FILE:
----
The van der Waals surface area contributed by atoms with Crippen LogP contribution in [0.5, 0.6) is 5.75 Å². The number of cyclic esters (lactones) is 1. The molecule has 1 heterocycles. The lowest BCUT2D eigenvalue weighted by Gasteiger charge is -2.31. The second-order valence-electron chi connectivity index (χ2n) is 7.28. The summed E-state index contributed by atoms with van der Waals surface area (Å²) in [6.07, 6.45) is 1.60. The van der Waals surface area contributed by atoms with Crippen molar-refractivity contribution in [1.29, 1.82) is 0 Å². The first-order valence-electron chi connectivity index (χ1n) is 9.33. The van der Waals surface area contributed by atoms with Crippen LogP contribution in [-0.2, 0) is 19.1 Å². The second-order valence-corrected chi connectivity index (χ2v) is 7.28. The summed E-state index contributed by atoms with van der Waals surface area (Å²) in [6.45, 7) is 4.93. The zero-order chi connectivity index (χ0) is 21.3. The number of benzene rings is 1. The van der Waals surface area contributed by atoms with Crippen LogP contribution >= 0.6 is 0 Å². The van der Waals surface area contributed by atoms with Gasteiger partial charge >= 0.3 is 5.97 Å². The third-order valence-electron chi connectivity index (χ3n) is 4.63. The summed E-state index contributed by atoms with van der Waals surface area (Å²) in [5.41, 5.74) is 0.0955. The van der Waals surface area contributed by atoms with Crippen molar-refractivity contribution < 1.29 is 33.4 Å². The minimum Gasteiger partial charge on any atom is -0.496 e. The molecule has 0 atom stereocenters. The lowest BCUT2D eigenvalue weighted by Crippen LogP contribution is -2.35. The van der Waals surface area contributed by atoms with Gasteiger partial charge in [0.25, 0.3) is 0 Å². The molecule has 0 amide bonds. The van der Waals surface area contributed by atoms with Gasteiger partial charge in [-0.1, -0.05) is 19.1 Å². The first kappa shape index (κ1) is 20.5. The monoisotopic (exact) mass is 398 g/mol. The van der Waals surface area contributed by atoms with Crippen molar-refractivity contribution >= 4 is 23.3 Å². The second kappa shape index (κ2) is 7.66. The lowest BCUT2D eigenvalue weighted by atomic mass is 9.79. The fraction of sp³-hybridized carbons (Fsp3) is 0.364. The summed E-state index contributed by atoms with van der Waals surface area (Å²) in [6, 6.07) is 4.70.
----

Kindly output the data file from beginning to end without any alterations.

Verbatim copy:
The van der Waals surface area contributed by atoms with Crippen LogP contribution in [0.5, 0.6) is 5.75 Å². The number of cyclic esters (lactones) is 1. The molecule has 1 heterocycles. The lowest BCUT2D eigenvalue weighted by Gasteiger charge is -2.31. The second-order valence-electron chi connectivity index (χ2n) is 7.28. The summed E-state index contributed by atoms with van der Waals surface area (Å²) in [6.07, 6.45) is 1.60. The van der Waals surface area contributed by atoms with Crippen molar-refractivity contribution in [1.29, 1.82) is 0 Å². The first-order valence-electron chi connectivity index (χ1n) is 9.33. The van der Waals surface area contributed by atoms with Crippen LogP contribution in [-0.2, 0) is 19.1 Å². The second-order valence-corrected chi connectivity index (χ2v) is 7.28. The summed E-state index contributed by atoms with van der Waals surface area (Å²) in [6.45, 7) is 4.93. The zero-order chi connectivity index (χ0) is 21.3. The number of benzene rings is 1. The van der Waals surface area contributed by atoms with Crippen LogP contribution >= 0.6 is 0 Å². The van der Waals surface area contributed by atoms with Gasteiger partial charge >= 0.3 is 5.97 Å². The third-order valence-electron chi connectivity index (χ3n) is 4.63. The summed E-state index contributed by atoms with van der Waals surface area (Å²) in [5.41, 5.74) is 0.0955. The van der Waals surface area contributed by atoms with Crippen molar-refractivity contribution < 1.29 is 33.4 Å². The minimum Gasteiger partial charge on any atom is -0.496 e. The molecule has 0 atom stereocenters. The lowest BCUT2D eigenvalue weighted by Crippen LogP contribution is -2.35. The van der Waals surface area contributed by atoms with Gasteiger partial charge in [0.25, 0.3) is 0 Å². The molecule has 0 amide bonds. The van der Waals surface area contributed by atoms with Gasteiger partial charge in [-0.1, -0.05) is 19.1 Å². The first kappa shape index (κ1) is 20.5. The monoisotopic (exact) mass is 398 g/mol. The van der Waals surface area contributed by atoms with Crippen molar-refractivity contribution >= 4 is 23.3 Å². The second kappa shape index (κ2) is 7.66. The lowest BCUT2D eigenvalue weighted by atomic mass is 9.79. The fraction of sp³-hybridized carbons (Fsp3) is 0.364. The summed E-state index contributed by atoms with van der Waals surface area (Å²) in [6, 6.07) is 4.70.